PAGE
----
We sat down with the lengendary Anne Rice to talk about the new graphic adaptation Interview With The Vampire: Claudia's Story, Lestat and Louis as same-sex parents, advice for aspiring writers, and how she feels about the vampire invasion.

Rice answered questions in a candid conversation with io9. At 71, she has sold more than a 100 million copies of her novels, which include The Vampire Chronicles and The Mayfair Witches series, and she is a spirited and gracious subject.


Interview With The Vampire: Claudia's Story is a graphic novel adaptation by Ashley Marie Witter of Rice's 1976 classic told from the perspective of Claudia, the child-turned-vampire. Rice prefers to be hands off when her work is licensed for adaptation, and once she approved of Witter's selection and depictions, she was content โ€“ and excited โ€“ to wait for the results, giving little feedback.

She is wholly enthusiastic about the results. We pored over the initial pages together: Witter's art is delicate, with a baroque manga feel. An evocative choice was made to print the book entirely in sepia, with the only color coming from scarlet blood (of which there is a lot).


Louis and Lestat's lovely faces come to life, collars are fluffed with detailed antique lace, and many bites are bitten. Most effectively drawn is young Claudia, flashing from innocent to monstrous by the panel. Ms. Rice commented that she thought the book "spectacular" and "there's never been anything quite like this."

io9: Why Claudia's story? Was Interview something you had wanted to explore from her perspective?

AR: They [Yen Press] suggested doing the adaptation. They wanted to do it from Claudia's point of view, and I thought that that was great. It's an adaptation just as a screenplay is an adaptation, or a play, or the script of a musical. Those are all adaptations, and I felt that it was completely legitimate for them to do that. And they've done a beautiful job. Just a beautiful job.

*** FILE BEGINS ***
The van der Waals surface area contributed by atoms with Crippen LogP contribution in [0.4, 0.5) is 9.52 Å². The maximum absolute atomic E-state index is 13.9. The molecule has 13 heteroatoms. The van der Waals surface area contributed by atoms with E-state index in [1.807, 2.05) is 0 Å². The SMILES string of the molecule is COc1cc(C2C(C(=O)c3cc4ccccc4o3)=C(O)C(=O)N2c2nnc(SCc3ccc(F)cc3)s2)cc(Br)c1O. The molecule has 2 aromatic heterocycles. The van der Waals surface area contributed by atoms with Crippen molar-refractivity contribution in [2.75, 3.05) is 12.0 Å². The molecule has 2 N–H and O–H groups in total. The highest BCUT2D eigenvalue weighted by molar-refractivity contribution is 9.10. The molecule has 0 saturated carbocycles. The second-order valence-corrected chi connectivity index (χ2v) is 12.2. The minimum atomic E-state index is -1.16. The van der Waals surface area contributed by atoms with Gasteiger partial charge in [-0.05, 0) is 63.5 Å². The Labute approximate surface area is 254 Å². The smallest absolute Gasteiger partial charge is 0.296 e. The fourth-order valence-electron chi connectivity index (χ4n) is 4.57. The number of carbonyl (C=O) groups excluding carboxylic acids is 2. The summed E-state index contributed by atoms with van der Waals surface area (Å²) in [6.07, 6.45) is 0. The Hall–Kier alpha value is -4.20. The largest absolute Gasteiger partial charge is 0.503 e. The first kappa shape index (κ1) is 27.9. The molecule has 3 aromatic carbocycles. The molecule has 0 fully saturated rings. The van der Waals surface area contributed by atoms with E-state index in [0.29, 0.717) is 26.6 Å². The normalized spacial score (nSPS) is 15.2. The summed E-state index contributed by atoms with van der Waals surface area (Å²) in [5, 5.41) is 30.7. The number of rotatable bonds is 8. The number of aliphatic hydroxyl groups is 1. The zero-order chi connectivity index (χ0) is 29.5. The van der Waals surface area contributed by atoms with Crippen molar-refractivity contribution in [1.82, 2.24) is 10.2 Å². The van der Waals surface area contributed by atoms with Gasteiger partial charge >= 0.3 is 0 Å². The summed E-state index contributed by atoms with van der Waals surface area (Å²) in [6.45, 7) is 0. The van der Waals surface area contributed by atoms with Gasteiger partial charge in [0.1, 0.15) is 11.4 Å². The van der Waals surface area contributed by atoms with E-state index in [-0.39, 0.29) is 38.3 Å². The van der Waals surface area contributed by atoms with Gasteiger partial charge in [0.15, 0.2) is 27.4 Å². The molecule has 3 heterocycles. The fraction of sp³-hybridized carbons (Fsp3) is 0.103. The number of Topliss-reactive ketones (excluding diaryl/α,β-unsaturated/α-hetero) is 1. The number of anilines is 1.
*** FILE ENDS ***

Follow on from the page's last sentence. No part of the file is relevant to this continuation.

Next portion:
io9: What has the collaborative process been like? Did you write notes for her, were you working with her โ€“

AR: No, not really. You know, I'm not a really good collaborator, and when I license something I usually stay out of it. Except the movie of Interview With The Vampire, I did write the script for that. But once they started changing and shooting it, I was out of the process. But I trusted Yen to do the right adaptation with this.


io9: What do you think about the graphic novel as a medium?

AR: I love the graphic novel. I wish all of my works were in this form. I love that they can be so much more than what they usually are. There were earlier adaptations of Interview With The Vampire and The Vampire Lestat โ€“ they were by companies that went out of business. I remember at one point, one of the artists bragged about the fact that he hadn't read the book. It was just a very wild kind of thing.